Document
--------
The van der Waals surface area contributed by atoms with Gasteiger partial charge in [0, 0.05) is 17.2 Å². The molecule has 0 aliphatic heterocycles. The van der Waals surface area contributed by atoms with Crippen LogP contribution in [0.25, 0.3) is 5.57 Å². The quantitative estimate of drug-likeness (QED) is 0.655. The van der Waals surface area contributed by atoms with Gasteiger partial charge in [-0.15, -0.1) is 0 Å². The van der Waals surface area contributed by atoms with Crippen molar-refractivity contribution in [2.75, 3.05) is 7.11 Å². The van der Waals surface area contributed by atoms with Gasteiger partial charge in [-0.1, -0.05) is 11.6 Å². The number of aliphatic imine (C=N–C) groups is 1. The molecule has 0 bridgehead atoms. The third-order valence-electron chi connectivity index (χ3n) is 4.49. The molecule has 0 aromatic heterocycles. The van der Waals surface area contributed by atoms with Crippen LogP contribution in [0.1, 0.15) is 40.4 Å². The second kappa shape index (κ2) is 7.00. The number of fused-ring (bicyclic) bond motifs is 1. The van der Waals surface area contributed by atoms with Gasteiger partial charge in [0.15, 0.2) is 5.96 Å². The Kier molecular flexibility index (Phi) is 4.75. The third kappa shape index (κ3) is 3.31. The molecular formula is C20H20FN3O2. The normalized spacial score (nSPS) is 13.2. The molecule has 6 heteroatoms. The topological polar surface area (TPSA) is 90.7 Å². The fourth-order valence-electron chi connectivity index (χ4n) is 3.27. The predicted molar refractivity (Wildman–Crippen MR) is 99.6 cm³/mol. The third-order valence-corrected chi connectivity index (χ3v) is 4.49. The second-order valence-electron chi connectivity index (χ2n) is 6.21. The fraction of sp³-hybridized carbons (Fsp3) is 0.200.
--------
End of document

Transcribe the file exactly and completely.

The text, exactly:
The van der Waals surface area contributed by atoms with Gasteiger partial charge in [0, 0.05) is 17.2 Å². The molecule has 0 aliphatic heterocycles. The van der Waals surface area contributed by atoms with Crippen LogP contribution in [0.25, 0.3) is 5.57 Å². The quantitative estimate of drug-likeness (QED) is 0.655. The van der Waals surface area contributed by atoms with Gasteiger partial charge in [-0.15, -0.1) is 0 Å². The van der Waals surface area contributed by atoms with Crippen molar-refractivity contribution in [2.75, 3.05) is 7.11 Å². The van der Waals surface area contributed by atoms with Gasteiger partial charge in [-0.1, -0.05) is 11.6 Å². The number of aliphatic imine (C=N–C) groups is 1. The molecule has 0 bridgehead atoms. The third-order valence-electron chi connectivity index (χ3n) is 4.49. The molecule has 0 aromatic heterocycles. The van der Waals surface area contributed by atoms with Crippen LogP contribution in [0.1, 0.15) is 40.4 Å². The second kappa shape index (κ2) is 7.00. The number of fused-ring (bicyclic) bond motifs is 1. The van der Waals surface area contributed by atoms with Gasteiger partial charge in [0.15, 0.2) is 5.96 Å². The Kier molecular flexibility index (Phi) is 4.75. The third kappa shape index (κ3) is 3.31. The molecular formula is C20H20FN3O2. The normalized spacial score (nSPS) is 13.2. The molecule has 6 heteroatoms. The topological polar surface area (TPSA) is 90.7 Å². The fourth-order valence-electron chi connectivity index (χ4n) is 3.27. The predicted molar refractivity (Wildman–Crippen MR) is 99.6 cm³/mol. The third-order valence-corrected chi connectivity index (χ3v) is 4.49. The second-order valence-electron chi connectivity index (χ2n) is 6.21. The fraction of sp³-hybridized carbons (Fsp3) is 0.200.